All posts by Pieter

1981 Programme -Sun City-

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DSB on the 1971 Tom Jones Show

In 1971 Shirley Bassey was guest star on the Tom Jones Show  (This Is Tom Jones) the third season. During the rehearsals for that show she broke a rib while hitting a high note. On the show she performed three songs: Something, Fool On The Hill and a duet with Tom Jones: With A little Help From My Friends. The show was aired on the first of January 1971. Several of these shows were released on DVD but unfortunately not the one with Shirley Bassey’s performance and there have been lots of legal disputes over these DVD’d for copyright issues.

For this show she wore the famous catsuit and another dress by Douglas Darnell The Gypsy Dress. Below you can find a description of the Gypsy Dress from the 2003 Christie’s catalog.

1971 DH

1971 AG

1971 DC
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1971 CY Brian Fahey
Dame Shirley pictured with her musical director Brian Fahey

About the dress Dame Shirley is wearing for this performance:
The gypsy dress:

A flamboyant gypsy-style coat by Douglas Darnell, the full red cloqué silk tissue slit to the waist with flowing train. The hem decorated with bands of white, red and black ribbon and gold sequins. The fitted black velvet bodice trimmed with a deep border of large Swarovski ‘hyazinth’crystals, gold sequins and imitation pearls, with balloon sleeves of gold patterned gauze similarly trimmed at the cuffs.
Douglas Darnell recalled that Dame Shirley wore the gypsy-style coat to open the show on various occasions in the late 1960s/early 1970s.

FROM THE ARCHIVE 456 -1972-

Today an article about Alma Cook who wrote several songs for Shirley Bassey and other artists like Des O’Connor. To name a few titles: How Can You Tell; To Be Loved By a Man; Your Love; Without A Word; Above All Others; How Can You Believe;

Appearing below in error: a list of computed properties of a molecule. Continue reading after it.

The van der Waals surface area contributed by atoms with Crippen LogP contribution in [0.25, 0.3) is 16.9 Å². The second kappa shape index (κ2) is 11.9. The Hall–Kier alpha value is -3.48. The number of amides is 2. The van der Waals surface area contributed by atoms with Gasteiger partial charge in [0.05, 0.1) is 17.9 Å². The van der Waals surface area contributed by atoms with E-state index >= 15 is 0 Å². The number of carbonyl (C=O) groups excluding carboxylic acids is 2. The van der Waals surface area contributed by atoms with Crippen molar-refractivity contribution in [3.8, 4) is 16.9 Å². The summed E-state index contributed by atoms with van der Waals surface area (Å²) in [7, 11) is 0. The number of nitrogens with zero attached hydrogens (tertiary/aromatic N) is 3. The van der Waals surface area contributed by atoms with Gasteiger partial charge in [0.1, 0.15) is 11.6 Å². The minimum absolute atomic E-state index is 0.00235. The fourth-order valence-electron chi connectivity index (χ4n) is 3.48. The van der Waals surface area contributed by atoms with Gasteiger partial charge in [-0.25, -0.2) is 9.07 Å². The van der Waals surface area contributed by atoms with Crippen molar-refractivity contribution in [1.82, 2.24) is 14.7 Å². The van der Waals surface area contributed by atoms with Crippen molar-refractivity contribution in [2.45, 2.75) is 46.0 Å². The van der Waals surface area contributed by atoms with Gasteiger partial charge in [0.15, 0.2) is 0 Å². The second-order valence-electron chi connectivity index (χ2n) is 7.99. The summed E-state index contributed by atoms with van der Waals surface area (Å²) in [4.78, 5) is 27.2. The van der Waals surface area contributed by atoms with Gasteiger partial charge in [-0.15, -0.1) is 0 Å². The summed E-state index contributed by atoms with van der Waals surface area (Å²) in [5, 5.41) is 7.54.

Here is Alma’s story:

I was born in Hillingdon, Middlesex, in 1935.
I started playing the piano aged seven.

I really enjoyed playing with The Hi-Lites as I could write my own arrangements. I played until I was six months pregnant. I wanted a family and that signalled the end of the band. At home, whilst raising my two children, I found that my brain would go into songwriting mode.

I wrote a song called ‘How Can You Tell?’ I played it to one of Jeff’s business clients and he really liked it. He said ‘My neighbour works at Chappells (famous music publishers.) I’ll pass it to him and you never know, he might be able to get you an appointment.” So I gave him the recording and much to my surprise I was invited to Chappell’s. I played the song, and they asked me ‘Who do you see singing this song?’

There was only one person I had in mind and that was Shirley Bassey.

Shirley liked the song, recorded it, and ‘How Can You Tell?’ is on the back of ‘I Who Have Nothing,’ which reached the top 10 in 1963 and was a hit in America too. My royalties from that song paid for our first mortgage. I have always said that I would rather have a B-side with a somebody than an A side with a nobody.

I had to go and buy the record in the shop just like everybody else. I didn’t even have a gramophone so I went to my neighbour’s house to hear it. Shirley had been pregnant, so the song had been ‘in the can’ for a year after it was recorded. I was wondering if it was actually going to come out at all so when I first heard it I sat down and had a cry!

When you hear a great singer perform your song for the first time, it is just unbelievable. When I heard Shirley’s song, I felt like I had planted a seed and it was blooming into a flower.

Jimmy Henney (Music industry executive) heard my second song, ‘Your Love’, which he liked because the final word of one line was repeated as the first word of the next. He also took another song called ‘How Can You Believe.’ Both songs were recorded by Shirley Bassey and selected as B Sides. ‘Your Love’ was on the reverse of ‘Gone’, which was a top 40 hit, and ‘How Can You Believe’ was coupled with ‘Now’.